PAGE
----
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The People's Church
For the last three or four decades there has been a steady global upsurge in conservative Protestant Christianity parallel to the upsurge in conservative Islam. Indeed, these have been the two main shifts in world religion during the second half of the twentieth century. The advance of conservative evangelicalism has been most evident in what used to be called the Third World, especially Latin America and sub-Saharan Africa, but it is also notable in the Philippines, the Pacific rim (above all Korea), and China. Sizable conversions have occurred in parts of Eastern Europe, notably Romania. And evangelical religion can clearly claim to be the liveliest sector in the developed "Western" world, whether we speak of Britain, Holland, the United States, or Australia.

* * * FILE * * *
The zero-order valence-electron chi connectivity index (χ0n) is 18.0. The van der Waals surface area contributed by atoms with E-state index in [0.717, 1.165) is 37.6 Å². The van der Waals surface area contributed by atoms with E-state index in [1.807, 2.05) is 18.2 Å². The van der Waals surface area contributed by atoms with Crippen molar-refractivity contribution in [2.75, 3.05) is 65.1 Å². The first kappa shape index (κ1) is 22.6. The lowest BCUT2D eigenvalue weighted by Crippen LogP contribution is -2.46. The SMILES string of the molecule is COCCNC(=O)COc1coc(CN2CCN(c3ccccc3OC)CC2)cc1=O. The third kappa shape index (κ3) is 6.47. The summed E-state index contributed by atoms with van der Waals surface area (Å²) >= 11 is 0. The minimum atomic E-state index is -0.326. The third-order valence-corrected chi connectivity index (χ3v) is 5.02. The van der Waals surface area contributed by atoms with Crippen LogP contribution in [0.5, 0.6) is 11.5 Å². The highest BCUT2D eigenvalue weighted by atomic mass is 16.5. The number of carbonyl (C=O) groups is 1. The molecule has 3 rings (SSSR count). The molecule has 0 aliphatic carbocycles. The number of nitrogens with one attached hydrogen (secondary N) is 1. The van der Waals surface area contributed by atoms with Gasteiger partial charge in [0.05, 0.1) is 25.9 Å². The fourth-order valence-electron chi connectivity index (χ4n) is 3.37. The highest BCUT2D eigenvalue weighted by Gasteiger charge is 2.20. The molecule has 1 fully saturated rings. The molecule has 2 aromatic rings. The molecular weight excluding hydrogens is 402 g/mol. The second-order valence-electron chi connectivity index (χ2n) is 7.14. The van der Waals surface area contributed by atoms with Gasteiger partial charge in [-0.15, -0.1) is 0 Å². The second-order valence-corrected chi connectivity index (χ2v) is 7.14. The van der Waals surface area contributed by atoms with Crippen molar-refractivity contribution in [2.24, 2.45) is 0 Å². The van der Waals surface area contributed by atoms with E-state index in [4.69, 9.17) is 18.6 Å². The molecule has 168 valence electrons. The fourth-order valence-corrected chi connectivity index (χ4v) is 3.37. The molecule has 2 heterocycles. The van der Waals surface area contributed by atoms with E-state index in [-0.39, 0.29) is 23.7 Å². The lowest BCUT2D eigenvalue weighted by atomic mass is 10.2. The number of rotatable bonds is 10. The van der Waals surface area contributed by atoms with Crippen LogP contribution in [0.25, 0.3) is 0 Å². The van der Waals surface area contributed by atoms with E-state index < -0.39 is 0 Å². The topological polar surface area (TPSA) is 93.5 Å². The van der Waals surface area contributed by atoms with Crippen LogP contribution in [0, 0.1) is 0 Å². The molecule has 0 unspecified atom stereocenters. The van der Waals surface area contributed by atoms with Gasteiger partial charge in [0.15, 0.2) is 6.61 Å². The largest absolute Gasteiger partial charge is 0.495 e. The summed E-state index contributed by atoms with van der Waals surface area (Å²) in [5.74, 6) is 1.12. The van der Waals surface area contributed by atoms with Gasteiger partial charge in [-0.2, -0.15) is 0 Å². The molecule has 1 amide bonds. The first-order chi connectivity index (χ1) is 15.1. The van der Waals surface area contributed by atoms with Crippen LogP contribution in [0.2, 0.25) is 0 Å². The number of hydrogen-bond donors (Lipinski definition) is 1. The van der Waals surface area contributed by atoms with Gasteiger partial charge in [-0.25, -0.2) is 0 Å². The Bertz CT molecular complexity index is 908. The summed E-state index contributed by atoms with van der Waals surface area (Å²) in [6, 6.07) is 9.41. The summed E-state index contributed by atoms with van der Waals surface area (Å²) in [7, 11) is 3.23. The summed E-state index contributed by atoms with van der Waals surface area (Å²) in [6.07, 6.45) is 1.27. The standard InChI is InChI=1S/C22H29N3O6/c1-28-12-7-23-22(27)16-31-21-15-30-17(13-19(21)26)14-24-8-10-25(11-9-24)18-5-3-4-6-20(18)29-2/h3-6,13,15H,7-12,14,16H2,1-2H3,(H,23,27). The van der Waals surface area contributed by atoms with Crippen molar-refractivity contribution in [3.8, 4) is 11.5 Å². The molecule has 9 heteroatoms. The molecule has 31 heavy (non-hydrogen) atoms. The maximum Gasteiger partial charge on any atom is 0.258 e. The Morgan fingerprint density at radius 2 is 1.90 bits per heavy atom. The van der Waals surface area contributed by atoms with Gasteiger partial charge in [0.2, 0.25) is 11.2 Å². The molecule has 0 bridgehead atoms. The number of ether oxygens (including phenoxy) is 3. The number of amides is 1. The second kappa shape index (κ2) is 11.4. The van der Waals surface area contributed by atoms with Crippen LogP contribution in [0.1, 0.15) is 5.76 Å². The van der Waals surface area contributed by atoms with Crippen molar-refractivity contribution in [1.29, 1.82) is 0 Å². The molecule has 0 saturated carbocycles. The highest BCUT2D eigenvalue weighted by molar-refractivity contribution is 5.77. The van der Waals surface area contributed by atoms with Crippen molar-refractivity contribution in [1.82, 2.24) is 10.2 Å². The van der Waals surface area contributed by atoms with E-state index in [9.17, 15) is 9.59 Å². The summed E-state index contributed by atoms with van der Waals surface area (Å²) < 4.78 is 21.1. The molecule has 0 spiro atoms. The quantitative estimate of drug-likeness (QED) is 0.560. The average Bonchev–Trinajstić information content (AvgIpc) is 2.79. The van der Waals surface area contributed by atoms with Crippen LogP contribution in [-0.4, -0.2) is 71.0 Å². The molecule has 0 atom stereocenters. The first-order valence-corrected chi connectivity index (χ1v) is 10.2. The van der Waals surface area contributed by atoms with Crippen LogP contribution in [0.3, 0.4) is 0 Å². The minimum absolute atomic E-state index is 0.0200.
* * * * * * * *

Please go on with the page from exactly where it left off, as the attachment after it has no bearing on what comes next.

Just what the overall numbers are is difficult to say, partly be cause numbers are propaganda, but also because there are varying criteria for what constitutes affiliation and because there is a penumbra of fringe movements. Most estimates of evangelicals in Latin America hover between 40 and 50 million, which is about one person in ten. The total in Africa must also be in the tens of millions, and optimistic estimates are similar for China. Maybe in the world as a whole we are talking about 200 million people.
The main upsurge is not in the older, more staid evangelicalism but in Pentecostalism. That means we are dealing with movements offering what are called the "gifts of the Spirit" (such as healing, prophecy, speaking in tongues), rather than with what some people label "fundamentalism." At the same time, there are plenty of versions of the older mainstream churches "in renewal," representing a spillover of the Pentecostal spirit. Alongside them are myriad small churches, many of them quite local, as well as charismatic fellowships. And there are also thriving megachurches, often with a neo-Pentecostal emphasis on health and wealth. Indeed, health-and-wealth churches seem to resonate very easily with the em ...